One of the most difficult challenges to overcome when traveling overseas, particularly to developing countries, is what I call economic armor. It’s the suit made of expensive traveling clothes, luggage, shiny rented cars… it’s the air of privilege that surrounds many American travelers like a cloud. It makes good sense that people without money or material goods see these travelers as an opportunity. They see economic gain for themselves and their families—food, shelter, a lifeline. Imagine yourself in dire straits, struggling to feed your family. Wouldn’t you see privileged tourists this way too?
Overcoming this hurdle is important because it’s difficult to build real friendships, relationships of mutual benefit, when money is a motivating factor in every interaction. UNITE is a voluntour company/social organization that specializes in removing these barriers to foster open, true communion between travelers and local people. Tourism does help a depressed region economically and this is important, but tourists and volunteers have a lot more to offer than their wallets.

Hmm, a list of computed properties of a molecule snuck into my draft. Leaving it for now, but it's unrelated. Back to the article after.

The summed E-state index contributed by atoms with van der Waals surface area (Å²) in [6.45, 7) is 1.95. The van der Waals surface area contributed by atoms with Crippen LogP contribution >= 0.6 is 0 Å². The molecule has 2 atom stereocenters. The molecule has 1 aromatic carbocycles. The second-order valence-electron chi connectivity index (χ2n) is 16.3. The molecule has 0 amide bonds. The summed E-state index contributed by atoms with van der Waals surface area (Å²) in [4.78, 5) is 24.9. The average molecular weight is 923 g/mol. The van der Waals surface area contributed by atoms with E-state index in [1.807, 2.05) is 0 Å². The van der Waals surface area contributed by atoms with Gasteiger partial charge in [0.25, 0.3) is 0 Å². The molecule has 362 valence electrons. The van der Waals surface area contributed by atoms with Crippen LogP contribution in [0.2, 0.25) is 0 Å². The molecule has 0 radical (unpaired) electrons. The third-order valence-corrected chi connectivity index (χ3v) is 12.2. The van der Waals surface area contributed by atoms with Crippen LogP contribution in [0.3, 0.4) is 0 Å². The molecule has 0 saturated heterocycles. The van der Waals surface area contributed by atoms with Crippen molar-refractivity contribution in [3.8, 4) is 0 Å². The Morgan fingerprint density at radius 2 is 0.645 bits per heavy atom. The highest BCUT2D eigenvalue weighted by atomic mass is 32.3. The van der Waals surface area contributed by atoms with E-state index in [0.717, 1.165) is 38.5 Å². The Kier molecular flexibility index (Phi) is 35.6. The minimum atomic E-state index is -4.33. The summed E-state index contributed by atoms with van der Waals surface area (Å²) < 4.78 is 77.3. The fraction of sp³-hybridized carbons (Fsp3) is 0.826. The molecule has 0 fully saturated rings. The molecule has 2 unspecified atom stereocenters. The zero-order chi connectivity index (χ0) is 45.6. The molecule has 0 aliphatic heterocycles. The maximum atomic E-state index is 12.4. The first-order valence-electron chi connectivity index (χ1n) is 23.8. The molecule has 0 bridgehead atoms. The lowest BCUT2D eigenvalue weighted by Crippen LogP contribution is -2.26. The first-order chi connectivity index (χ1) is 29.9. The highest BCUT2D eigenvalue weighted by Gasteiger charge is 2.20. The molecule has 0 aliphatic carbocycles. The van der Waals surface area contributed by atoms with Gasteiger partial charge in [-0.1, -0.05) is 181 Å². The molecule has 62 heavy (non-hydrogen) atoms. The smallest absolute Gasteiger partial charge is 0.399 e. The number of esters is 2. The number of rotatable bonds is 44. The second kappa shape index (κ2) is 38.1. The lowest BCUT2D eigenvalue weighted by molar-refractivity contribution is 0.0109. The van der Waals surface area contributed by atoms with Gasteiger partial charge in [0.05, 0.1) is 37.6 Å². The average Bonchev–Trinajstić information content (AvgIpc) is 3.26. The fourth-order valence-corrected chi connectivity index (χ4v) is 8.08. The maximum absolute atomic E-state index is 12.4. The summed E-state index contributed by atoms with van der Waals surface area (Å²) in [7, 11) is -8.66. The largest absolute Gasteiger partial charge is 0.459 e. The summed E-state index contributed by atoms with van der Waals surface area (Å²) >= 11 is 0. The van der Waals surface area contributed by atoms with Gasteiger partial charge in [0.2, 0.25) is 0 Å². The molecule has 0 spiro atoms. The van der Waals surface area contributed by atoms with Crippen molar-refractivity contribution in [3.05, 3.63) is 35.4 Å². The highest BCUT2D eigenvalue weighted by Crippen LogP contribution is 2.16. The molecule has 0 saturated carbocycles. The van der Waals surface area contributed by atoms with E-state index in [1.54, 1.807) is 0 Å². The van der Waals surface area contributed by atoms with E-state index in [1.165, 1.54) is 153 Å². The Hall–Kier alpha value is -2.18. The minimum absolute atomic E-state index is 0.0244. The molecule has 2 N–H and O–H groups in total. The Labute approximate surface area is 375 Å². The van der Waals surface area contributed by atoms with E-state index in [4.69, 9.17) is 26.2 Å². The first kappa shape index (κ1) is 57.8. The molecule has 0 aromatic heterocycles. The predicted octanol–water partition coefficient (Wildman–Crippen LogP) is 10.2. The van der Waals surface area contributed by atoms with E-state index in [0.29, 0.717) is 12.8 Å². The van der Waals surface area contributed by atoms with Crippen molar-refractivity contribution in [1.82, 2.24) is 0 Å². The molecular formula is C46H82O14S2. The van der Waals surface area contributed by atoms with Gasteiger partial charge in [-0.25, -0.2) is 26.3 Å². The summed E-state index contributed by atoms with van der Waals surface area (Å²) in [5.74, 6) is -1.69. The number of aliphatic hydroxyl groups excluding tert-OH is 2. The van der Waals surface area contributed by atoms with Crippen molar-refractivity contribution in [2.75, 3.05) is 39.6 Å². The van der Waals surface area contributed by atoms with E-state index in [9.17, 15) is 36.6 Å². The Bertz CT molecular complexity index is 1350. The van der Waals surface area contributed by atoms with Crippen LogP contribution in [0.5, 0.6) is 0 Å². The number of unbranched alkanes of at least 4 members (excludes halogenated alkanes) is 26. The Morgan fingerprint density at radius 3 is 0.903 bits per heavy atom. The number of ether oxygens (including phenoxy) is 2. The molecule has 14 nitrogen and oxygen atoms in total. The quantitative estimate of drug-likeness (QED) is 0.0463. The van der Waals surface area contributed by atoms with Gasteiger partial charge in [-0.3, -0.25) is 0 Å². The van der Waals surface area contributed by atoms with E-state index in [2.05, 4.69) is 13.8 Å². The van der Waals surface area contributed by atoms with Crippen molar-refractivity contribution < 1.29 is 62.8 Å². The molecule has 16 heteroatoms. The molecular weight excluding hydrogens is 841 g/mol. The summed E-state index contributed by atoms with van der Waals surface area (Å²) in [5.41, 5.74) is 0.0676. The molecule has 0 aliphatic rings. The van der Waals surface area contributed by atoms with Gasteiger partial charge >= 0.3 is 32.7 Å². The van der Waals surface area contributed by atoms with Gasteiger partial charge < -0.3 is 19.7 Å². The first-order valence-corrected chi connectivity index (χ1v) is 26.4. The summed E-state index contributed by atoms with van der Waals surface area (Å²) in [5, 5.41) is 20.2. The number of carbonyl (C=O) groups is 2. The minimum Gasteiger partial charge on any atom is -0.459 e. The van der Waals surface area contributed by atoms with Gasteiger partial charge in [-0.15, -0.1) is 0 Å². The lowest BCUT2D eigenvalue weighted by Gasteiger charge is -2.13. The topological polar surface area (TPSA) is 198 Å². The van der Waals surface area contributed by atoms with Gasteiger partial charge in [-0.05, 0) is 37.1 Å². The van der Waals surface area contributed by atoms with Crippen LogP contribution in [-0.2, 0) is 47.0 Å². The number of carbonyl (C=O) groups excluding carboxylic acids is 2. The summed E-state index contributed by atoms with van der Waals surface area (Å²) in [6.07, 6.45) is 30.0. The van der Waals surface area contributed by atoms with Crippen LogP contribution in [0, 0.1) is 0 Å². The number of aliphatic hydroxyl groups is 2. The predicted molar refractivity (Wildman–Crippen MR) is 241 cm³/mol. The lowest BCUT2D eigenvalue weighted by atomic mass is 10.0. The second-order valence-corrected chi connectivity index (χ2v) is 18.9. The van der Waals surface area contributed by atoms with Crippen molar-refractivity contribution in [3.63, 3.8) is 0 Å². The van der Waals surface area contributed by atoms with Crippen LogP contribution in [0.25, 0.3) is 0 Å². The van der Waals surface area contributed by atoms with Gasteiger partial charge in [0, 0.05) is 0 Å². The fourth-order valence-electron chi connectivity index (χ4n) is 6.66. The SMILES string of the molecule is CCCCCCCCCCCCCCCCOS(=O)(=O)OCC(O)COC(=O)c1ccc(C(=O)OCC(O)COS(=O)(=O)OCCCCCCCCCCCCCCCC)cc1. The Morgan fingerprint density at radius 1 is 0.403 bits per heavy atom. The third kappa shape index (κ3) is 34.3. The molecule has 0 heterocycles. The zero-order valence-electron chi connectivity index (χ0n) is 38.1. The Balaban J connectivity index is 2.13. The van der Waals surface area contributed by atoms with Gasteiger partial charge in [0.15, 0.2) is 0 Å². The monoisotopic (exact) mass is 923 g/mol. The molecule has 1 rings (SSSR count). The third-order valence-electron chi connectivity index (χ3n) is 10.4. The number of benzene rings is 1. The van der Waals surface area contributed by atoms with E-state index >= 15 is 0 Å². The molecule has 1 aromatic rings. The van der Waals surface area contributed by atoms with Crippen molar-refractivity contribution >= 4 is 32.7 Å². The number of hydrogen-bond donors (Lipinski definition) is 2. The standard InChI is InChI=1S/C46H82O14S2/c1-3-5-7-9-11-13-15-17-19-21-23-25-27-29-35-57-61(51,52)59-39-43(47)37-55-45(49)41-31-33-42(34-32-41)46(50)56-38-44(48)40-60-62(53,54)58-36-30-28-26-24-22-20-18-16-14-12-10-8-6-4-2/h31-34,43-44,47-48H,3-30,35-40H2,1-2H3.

UNITE describes itself as a portal for service. Indeed, they work with a vast network of vetted projects in East Africa and help volunteers and voluntourists find appropriate placements. In this way they function as a meta organization—a group that operates at the level of the big picture, partnering with projects that contribute to large-scale change. UNITE is dedicated specifically to women. They focus on women’s health (specifically reproductive health issues), education, and microfinance programs to support women’s role in the economic growth of East Africa. Their microfinance programs are fascinating economic experiments. They involve the borrowers in every aspect of the lending the process by having them vote on interest rates, bail each other out if one member defaults, and monitor each other’s progress.
I think UNITE does a particularly good job of combining touring with volunteering. They offer personalized trips so travelers can customize their experience, doing as much or as little volunteer work as they please. Even if a traveler doesn’t want to volunteer, traveling with UNITE will give them much more than a traditional tourism experience. They will still benefit from UNITE’s close connections with NGOs and will see East Africa from the inside. They will meet people who expect to interact, not to do business. These travelers will be volunteering without realizing they’re doing it. Just their presence, curiosity, and conversation will enrich their lives and the lives of the people they meet. Education is just as important as service. UNITE travelers learn from real people, armor free.